According to Amnesty International, in places all over the world today, there are political prisoners of conscience who will wake up in awful conditions of abuse and torture simply because they spoke the truth or chose to do the right thing. Like Jesus, close friends betrayed some of them. Like Pilate, spineless people in power did nothing and chose to save their own careers at the price of another innocent life. Like Barabbas, people who commit unspeakable acts of violence go free while the innocent are punished because they ended up not on the wrong side of justice, but on the wrong side of power. “My God, how could such a thing happen? Where are you? How could you forsake us?”

I know a man who is dying of cancer. He’s good man who has given money to many good causes. He returned from spending time at a cancer treatment center where he encountered terminally ill children and their families and he was devastated by the absurdity of it all. His question to me was, “Where is God? How could God allow such things to happen?” That is an honest Good Friday question.

If we are honest, we have all probably wrestled with such Good Friday questions at one time or another. The world we live in lends itself to such questions.

It does not mean we are evil or unfaithful to wrestle with such questions. It means that we are honest and that we are human and that’s precisely the point. It means we are like Jesus or rather Jesus was like us. We are in good company with such questions. We are in company with Jesus and the author of the 22nd Psalm and virtually everyone who has ever struggled with what seemed like the abandonment of God.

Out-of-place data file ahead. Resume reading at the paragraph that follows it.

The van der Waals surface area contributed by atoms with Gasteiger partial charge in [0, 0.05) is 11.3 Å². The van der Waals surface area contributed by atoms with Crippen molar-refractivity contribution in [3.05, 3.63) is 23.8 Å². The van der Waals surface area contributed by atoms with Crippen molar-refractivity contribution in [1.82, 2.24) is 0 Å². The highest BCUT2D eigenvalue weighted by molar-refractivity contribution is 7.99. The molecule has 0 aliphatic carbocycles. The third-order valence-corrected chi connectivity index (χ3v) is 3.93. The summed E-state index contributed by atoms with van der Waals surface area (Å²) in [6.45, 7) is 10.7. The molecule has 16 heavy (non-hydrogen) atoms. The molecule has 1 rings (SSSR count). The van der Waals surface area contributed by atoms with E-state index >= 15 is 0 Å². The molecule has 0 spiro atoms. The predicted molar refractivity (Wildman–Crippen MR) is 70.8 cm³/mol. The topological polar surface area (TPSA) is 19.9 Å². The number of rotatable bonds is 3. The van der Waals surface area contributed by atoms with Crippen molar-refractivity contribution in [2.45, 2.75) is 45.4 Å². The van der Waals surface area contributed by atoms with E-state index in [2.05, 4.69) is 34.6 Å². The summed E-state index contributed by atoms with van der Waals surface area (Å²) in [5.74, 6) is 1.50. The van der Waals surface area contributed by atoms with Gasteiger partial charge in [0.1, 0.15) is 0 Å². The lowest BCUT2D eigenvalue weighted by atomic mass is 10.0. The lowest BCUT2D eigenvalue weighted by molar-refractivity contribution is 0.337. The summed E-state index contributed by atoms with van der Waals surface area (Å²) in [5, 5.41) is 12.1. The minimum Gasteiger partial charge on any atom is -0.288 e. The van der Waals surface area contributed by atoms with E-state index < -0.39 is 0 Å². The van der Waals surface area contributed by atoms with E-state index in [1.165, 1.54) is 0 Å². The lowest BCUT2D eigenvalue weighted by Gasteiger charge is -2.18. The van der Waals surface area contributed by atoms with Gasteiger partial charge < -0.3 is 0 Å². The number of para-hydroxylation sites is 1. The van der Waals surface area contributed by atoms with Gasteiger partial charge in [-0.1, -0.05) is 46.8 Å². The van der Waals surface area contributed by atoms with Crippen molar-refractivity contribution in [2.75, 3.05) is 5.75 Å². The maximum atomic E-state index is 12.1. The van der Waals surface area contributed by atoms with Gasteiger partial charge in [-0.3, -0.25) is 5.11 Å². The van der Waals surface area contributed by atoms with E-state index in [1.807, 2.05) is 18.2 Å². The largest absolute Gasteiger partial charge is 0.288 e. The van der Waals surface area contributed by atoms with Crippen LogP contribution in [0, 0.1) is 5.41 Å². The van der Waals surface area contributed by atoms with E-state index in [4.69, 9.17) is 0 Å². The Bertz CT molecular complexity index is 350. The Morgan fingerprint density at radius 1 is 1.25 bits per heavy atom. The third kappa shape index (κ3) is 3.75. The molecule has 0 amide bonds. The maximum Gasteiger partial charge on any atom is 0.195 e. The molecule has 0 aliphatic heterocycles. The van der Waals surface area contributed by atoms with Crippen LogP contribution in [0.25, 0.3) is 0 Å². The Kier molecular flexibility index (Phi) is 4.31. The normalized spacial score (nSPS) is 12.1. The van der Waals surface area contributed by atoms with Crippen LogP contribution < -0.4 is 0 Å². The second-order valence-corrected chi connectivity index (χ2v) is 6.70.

Good Friday means that Jesus is not simply a beautiful icon locked away in the pristine pages of Sacred Scripture. Good Friday places him in our zip code. Good Friday means that Jesus enters into the raw, unfair, difficult places that perplex us and strain our faith. On Good Friday Jesus stands shoulder to shoulder in solidarity with every person who has suffered tragic loss, unfair treatment, betrayal, sorrow and pain.

Jurgen Moltmann, the German theologian I mentioned earlier said, “My God, where are you?” was the first prayer that he ever uttered. As a 17-year-old soldier in Nazi Germany on July 1943 he barely survived the Allied bombing raid on the city of Hamburg called “Operation Gomorrah.” 40, 000 people, including the person standing next to him, were killed. He cried out in the firestorm, “My God, where are you?”

A couple of years later he found himself in a POW camp in Scotland at the end of WWII. The Allies showed the POWS video footage of the liberated concentration camps and holocaust that Nazis had perpetrated. His fellow prisoners were perplexed to discover the depravity hidden behind the idealism of the “great cause” they had been fighting for. Many of the POWs became bitter and disillusioned. The carnage that Moltmann had witnessed and endured as a teenager all seemed to have been in vain. Some of his fellow POWs committed suicide. His world fell apart.

One day a Scottish minister gave him a Bible. His upbringing had been so secular that he had never read the Bible before. In it he discovered the words of Psalm 22 and found them again on the lips of Jesus on the cross. This was the beginning of his journey of faith. He discovered in the Jesus of Good Friday someone who understood the pain and disillusionment that he felt. He would later about write about Good Friday: